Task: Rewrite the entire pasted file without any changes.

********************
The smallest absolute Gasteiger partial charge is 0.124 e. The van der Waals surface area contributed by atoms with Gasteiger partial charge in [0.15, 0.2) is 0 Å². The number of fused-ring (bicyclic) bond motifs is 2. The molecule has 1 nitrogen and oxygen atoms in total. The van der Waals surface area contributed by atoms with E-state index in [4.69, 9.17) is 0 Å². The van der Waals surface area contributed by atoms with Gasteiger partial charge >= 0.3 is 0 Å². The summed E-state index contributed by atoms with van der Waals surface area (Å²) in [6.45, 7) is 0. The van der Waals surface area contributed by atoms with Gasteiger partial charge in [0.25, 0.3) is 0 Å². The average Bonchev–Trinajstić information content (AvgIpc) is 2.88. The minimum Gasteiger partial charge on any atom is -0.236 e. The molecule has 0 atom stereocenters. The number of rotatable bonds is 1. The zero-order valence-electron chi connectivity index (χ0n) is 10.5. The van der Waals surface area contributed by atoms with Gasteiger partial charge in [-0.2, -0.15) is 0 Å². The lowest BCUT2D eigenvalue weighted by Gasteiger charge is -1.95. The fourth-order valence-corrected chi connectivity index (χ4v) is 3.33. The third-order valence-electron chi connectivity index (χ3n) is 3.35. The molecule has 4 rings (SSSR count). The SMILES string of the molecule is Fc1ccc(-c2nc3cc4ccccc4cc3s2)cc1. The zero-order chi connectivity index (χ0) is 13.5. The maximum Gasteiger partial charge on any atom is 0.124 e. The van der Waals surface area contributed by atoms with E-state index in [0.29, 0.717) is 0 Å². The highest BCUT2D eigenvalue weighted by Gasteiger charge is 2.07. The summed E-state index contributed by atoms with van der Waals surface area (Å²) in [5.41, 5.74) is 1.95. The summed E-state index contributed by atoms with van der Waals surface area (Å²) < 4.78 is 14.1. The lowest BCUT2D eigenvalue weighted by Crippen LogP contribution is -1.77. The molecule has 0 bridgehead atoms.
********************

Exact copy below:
The smallest absolute Gasteiger partial charge is 0.124 e. The van der Waals surface area contributed by atoms with Gasteiger partial charge in [0.15, 0.2) is 0 Å². The number of fused-ring (bicyclic) bond motifs is 2. The molecule has 1 nitrogen and oxygen atoms in total. The van der Waals surface area contributed by atoms with E-state index in [4.69, 9.17) is 0 Å². The van der Waals surface area contributed by atoms with Gasteiger partial charge >= 0.3 is 0 Å². The summed E-state index contributed by atoms with van der Waals surface area (Å²) in [6.45, 7) is 0. The van der Waals surface area contributed by atoms with Gasteiger partial charge in [0.25, 0.3) is 0 Å². The average Bonchev–Trinajstić information content (AvgIpc) is 2.88. The minimum Gasteiger partial charge on any atom is -0.236 e. The molecule has 0 atom stereocenters. The number of rotatable bonds is 1. The zero-order valence-electron chi connectivity index (χ0n) is 10.5. The van der Waals surface area contributed by atoms with Gasteiger partial charge in [-0.2, -0.15) is 0 Å². The lowest BCUT2D eigenvalue weighted by Gasteiger charge is -1.95. The fourth-order valence-corrected chi connectivity index (χ4v) is 3.33. The third-order valence-electron chi connectivity index (χ3n) is 3.35. The molecule has 4 rings (SSSR count). The SMILES string of the molecule is Fc1ccc(-c2nc3cc4ccccc4cc3s2)cc1. The zero-order chi connectivity index (χ0) is 13.5. The maximum Gasteiger partial charge on any atom is 0.124 e. The van der Waals surface area contributed by atoms with E-state index in [0.29, 0.717) is 0 Å². The highest BCUT2D eigenvalue weighted by Gasteiger charge is 2.07. The summed E-state index contributed by atoms with van der Waals surface area (Å²) in [5.41, 5.74) is 1.95. The summed E-state index contributed by atoms with van der Waals surface area (Å²) < 4.78 is 14.1. The lowest BCUT2D eigenvalue weighted by Crippen LogP contribution is -1.77. The molecule has 0 bridgehead atoms.